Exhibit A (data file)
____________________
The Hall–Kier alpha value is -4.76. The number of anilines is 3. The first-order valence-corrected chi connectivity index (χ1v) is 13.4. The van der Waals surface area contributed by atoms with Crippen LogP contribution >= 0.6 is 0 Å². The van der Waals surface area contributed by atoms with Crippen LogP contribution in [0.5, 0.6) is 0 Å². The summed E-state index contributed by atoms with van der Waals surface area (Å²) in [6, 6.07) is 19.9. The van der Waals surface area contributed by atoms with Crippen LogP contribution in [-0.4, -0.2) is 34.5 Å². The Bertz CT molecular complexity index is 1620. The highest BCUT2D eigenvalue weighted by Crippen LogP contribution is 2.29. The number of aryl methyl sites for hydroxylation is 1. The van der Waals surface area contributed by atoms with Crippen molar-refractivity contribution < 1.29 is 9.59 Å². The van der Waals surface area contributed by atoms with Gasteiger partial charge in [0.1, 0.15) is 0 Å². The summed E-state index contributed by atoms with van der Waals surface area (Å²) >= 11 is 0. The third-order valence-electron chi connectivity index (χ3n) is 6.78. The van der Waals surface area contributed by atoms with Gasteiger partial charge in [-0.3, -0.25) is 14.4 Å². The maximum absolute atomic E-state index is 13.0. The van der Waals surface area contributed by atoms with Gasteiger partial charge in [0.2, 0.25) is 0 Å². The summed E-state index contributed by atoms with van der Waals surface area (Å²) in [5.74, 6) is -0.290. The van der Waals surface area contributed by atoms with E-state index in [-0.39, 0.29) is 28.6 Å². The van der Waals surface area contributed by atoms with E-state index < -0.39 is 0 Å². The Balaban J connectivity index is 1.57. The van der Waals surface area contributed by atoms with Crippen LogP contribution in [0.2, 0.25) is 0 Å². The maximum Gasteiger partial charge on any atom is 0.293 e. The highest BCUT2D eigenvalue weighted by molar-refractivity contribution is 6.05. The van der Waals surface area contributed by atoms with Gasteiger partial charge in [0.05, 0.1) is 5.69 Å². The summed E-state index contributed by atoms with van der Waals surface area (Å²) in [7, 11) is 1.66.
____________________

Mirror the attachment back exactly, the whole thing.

The Hall–Kier alpha value is -4.76. The number of anilines is 3. The first-order valence-corrected chi connectivity index (χ1v) is 13.4. The van der Waals surface area contributed by atoms with Crippen LogP contribution >= 0.6 is 0 Å². The van der Waals surface area contributed by atoms with Crippen LogP contribution in [0.5, 0.6) is 0 Å². The summed E-state index contributed by atoms with van der Waals surface area (Å²) in [6, 6.07) is 19.9. The van der Waals surface area contributed by atoms with Crippen LogP contribution in [-0.4, -0.2) is 34.5 Å². The Bertz CT molecular complexity index is 1620. The highest BCUT2D eigenvalue weighted by Crippen LogP contribution is 2.29. The number of aryl methyl sites for hydroxylation is 1. The van der Waals surface area contributed by atoms with Crippen molar-refractivity contribution < 1.29 is 9.59 Å². The van der Waals surface area contributed by atoms with Gasteiger partial charge in [0.1, 0.15) is 0 Å². The summed E-state index contributed by atoms with van der Waals surface area (Å²) >= 11 is 0. The third-order valence-electron chi connectivity index (χ3n) is 6.78. The van der Waals surface area contributed by atoms with Gasteiger partial charge in [-0.3, -0.25) is 14.4 Å². The maximum absolute atomic E-state index is 13.0. The van der Waals surface area contributed by atoms with Gasteiger partial charge in [0.2, 0.25) is 0 Å². The summed E-state index contributed by atoms with van der Waals surface area (Å²) in [5.74, 6) is -0.290. The van der Waals surface area contributed by atoms with E-state index in [-0.39, 0.29) is 28.6 Å². The van der Waals surface area contributed by atoms with E-state index < -0.39 is 0 Å². The Balaban J connectivity index is 1.57. The van der Waals surface area contributed by atoms with Crippen LogP contribution in [0.2, 0.25) is 0 Å². The maximum Gasteiger partial charge on any atom is 0.293 e. The highest BCUT2D eigenvalue weighted by molar-refractivity contribution is 6.05. The van der Waals surface area contributed by atoms with Gasteiger partial charge in [0.05, 0.1) is 5.69 Å². The summed E-state index contributed by atoms with van der Waals surface area (Å²) in [7, 11) is 1.66.